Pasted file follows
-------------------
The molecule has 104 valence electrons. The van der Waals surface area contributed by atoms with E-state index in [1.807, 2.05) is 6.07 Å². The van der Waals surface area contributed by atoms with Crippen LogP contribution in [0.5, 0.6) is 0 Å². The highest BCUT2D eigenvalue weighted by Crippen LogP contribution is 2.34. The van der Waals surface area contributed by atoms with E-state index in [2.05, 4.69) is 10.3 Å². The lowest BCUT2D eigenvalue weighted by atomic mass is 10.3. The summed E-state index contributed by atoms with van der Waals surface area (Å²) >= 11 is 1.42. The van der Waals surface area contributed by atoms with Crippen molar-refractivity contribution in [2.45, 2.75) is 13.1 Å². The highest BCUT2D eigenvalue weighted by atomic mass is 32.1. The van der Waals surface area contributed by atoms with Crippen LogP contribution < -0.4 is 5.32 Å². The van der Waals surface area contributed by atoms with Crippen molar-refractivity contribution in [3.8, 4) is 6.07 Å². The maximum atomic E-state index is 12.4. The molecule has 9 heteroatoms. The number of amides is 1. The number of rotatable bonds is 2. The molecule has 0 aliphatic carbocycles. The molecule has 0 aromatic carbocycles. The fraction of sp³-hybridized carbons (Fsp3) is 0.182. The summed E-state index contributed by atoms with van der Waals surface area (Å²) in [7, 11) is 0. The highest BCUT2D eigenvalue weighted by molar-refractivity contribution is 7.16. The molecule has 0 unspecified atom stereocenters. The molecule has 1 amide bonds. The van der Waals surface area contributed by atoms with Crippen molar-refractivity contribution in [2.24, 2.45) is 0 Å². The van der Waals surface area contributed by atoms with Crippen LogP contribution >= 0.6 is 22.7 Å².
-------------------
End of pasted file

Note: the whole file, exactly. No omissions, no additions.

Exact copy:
The molecule has 104 valence electrons. The van der Waals surface area contributed by atoms with E-state index in [1.807, 2.05) is 6.07 Å². The van der Waals surface area contributed by atoms with Crippen LogP contribution in [0.5, 0.6) is 0 Å². The highest BCUT2D eigenvalue weighted by Crippen LogP contribution is 2.34. The van der Waals surface area contributed by atoms with E-state index in [2.05, 4.69) is 10.3 Å². The lowest BCUT2D eigenvalue weighted by atomic mass is 10.3. The summed E-state index contributed by atoms with van der Waals surface area (Å²) >= 11 is 1.42. The van der Waals surface area contributed by atoms with Crippen molar-refractivity contribution in [2.45, 2.75) is 13.1 Å². The highest BCUT2D eigenvalue weighted by atomic mass is 32.1. The van der Waals surface area contributed by atoms with Crippen LogP contribution < -0.4 is 5.32 Å². The van der Waals surface area contributed by atoms with Crippen molar-refractivity contribution in [3.8, 4) is 6.07 Å². The maximum atomic E-state index is 12.4. The molecule has 9 heteroatoms. The number of amides is 1. The number of rotatable bonds is 2. The molecule has 0 aliphatic carbocycles. The molecule has 0 aromatic carbocycles. The fraction of sp³-hybridized carbons (Fsp3) is 0.182. The summed E-state index contributed by atoms with van der Waals surface area (Å²) in [7, 11) is 0. The highest BCUT2D eigenvalue weighted by molar-refractivity contribution is 7.16. The molecule has 0 unspecified atom stereocenters. The molecule has 1 amide bonds. The van der Waals surface area contributed by atoms with Crippen molar-refractivity contribution in [2.24, 2.45) is 0 Å². The van der Waals surface area contributed by atoms with Crippen LogP contribution >= 0.6 is 22.7 Å².